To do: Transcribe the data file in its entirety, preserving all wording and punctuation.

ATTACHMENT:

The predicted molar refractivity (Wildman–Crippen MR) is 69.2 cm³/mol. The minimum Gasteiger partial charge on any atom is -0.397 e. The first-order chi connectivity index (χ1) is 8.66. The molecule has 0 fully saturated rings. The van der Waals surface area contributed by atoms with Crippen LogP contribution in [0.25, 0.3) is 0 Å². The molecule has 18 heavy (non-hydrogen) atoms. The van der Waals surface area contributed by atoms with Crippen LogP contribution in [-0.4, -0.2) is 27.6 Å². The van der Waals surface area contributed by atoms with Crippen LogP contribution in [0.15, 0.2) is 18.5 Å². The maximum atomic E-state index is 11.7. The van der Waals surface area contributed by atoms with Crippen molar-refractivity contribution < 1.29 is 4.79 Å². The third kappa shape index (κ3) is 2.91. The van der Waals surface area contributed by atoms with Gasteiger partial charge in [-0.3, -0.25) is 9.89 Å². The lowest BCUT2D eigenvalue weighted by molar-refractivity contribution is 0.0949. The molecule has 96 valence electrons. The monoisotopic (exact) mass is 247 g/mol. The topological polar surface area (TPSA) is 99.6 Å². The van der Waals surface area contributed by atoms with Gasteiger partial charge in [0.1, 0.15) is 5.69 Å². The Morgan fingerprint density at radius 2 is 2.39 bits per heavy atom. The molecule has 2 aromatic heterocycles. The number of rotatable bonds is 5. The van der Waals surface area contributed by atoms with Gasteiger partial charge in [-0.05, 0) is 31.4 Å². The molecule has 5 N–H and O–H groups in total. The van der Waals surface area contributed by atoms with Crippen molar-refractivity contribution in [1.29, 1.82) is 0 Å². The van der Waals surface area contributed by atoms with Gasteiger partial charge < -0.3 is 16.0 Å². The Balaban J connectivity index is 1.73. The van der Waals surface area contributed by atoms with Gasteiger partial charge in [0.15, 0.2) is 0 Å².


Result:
The predicted molar refractivity (Wildman–Crippen MR) is 69.2 cm³/mol. The minimum Gasteiger partial charge on any atom is -0.397 e. The first-order chi connectivity index (χ1) is 8.66. The molecule has 0 fully saturated rings. The van der Waals surface area contributed by atoms with Crippen LogP contribution in [0.25, 0.3) is 0 Å². The molecule has 18 heavy (non-hydrogen) atoms. The van der Waals surface area contributed by atoms with Crippen LogP contribution in [-0.4, -0.2) is 27.6 Å². The van der Waals surface area contributed by atoms with Crippen LogP contribution in [0.15, 0.2) is 18.5 Å². The maximum atomic E-state index is 11.7. The van der Waals surface area contributed by atoms with Crippen molar-refractivity contribution < 1.29 is 4.79 Å². The third kappa shape index (κ3) is 2.91. The van der Waals surface area contributed by atoms with Gasteiger partial charge in [-0.3, -0.25) is 9.89 Å². The lowest BCUT2D eigenvalue weighted by molar-refractivity contribution is 0.0949. The molecule has 96 valence electrons. The monoisotopic (exact) mass is 247 g/mol. The topological polar surface area (TPSA) is 99.6 Å². The van der Waals surface area contributed by atoms with Gasteiger partial charge in [0.1, 0.15) is 5.69 Å². The Morgan fingerprint density at radius 2 is 2.39 bits per heavy atom. The molecule has 2 aromatic heterocycles. The number of rotatable bonds is 5. The van der Waals surface area contributed by atoms with Gasteiger partial charge in [-0.05, 0) is 31.4 Å². The molecule has 5 N–H and O–H groups in total. The van der Waals surface area contributed by atoms with Crippen molar-refractivity contribution in [1.29, 1.82) is 0 Å². The van der Waals surface area contributed by atoms with Gasteiger partial charge < -0.3 is 16.0 Å². The Balaban J connectivity index is 1.73. The van der Waals surface area contributed by atoms with Gasteiger partial charge in [0.15, 0.2) is 0 Å².